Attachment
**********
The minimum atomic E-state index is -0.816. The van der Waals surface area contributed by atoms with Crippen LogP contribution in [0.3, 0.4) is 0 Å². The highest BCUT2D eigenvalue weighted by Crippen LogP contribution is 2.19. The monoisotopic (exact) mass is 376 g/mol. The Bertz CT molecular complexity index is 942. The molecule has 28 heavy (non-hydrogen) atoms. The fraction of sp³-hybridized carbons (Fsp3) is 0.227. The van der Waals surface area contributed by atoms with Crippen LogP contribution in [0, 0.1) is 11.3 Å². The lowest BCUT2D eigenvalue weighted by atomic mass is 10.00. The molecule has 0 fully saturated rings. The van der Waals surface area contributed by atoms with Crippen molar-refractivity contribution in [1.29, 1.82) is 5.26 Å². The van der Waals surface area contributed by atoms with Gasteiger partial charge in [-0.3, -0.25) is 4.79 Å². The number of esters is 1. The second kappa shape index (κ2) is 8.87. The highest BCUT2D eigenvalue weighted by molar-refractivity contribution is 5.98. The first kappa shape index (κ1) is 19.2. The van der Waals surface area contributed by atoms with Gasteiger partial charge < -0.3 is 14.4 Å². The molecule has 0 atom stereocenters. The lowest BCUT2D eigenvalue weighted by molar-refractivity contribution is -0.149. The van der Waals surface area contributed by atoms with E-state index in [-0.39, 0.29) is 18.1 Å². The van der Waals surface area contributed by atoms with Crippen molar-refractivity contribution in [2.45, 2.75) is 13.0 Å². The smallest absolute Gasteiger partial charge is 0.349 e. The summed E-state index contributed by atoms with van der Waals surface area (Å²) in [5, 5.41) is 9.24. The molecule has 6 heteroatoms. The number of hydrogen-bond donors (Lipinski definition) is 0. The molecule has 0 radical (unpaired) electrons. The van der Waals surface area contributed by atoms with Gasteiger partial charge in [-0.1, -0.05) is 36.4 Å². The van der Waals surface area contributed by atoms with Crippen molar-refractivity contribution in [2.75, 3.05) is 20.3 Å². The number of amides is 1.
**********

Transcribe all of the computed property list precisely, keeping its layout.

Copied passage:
The minimum atomic E-state index is -0.816. The van der Waals surface area contributed by atoms with Crippen LogP contribution in [0.3, 0.4) is 0 Å². The highest BCUT2D eigenvalue weighted by Crippen LogP contribution is 2.19. The monoisotopic (exact) mass is 376 g/mol. The Bertz CT molecular complexity index is 942. The molecule has 28 heavy (non-hydrogen) atoms. The fraction of sp³-hybridized carbons (Fsp3) is 0.227. The van der Waals surface area contributed by atoms with Crippen LogP contribution in [0, 0.1) is 11.3 Å². The lowest BCUT2D eigenvalue weighted by atomic mass is 10.00. The molecule has 0 fully saturated rings. The van der Waals surface area contributed by atoms with Crippen molar-refractivity contribution in [1.29, 1.82) is 5.26 Å². The van der Waals surface area contributed by atoms with Gasteiger partial charge in [-0.3, -0.25) is 4.79 Å². The number of esters is 1. The second kappa shape index (κ2) is 8.87. The highest BCUT2D eigenvalue weighted by molar-refractivity contribution is 5.98. The first kappa shape index (κ1) is 19.2. The van der Waals surface area contributed by atoms with Gasteiger partial charge < -0.3 is 14.4 Å². The molecule has 0 atom stereocenters. The lowest BCUT2D eigenvalue weighted by molar-refractivity contribution is -0.149. The van der Waals surface area contributed by atoms with E-state index in [-0.39, 0.29) is 18.1 Å². The van der Waals surface area contributed by atoms with Crippen molar-refractivity contribution in [2.45, 2.75) is 13.0 Å². The smallest absolute Gasteiger partial charge is 0.349 e. The summed E-state index contributed by atoms with van der Waals surface area (Å²) in [5, 5.41) is 9.24. The molecule has 6 heteroatoms. The number of hydrogen-bond donors (Lipinski definition) is 0. The molecule has 0 radical (unpaired) electrons. The van der Waals surface area contributed by atoms with Gasteiger partial charge in [-0.1, -0.05) is 36.4 Å². The van der Waals surface area contributed by atoms with Crippen molar-refractivity contribution in [2.75, 3.05) is 20.3 Å². The number of amides is 1.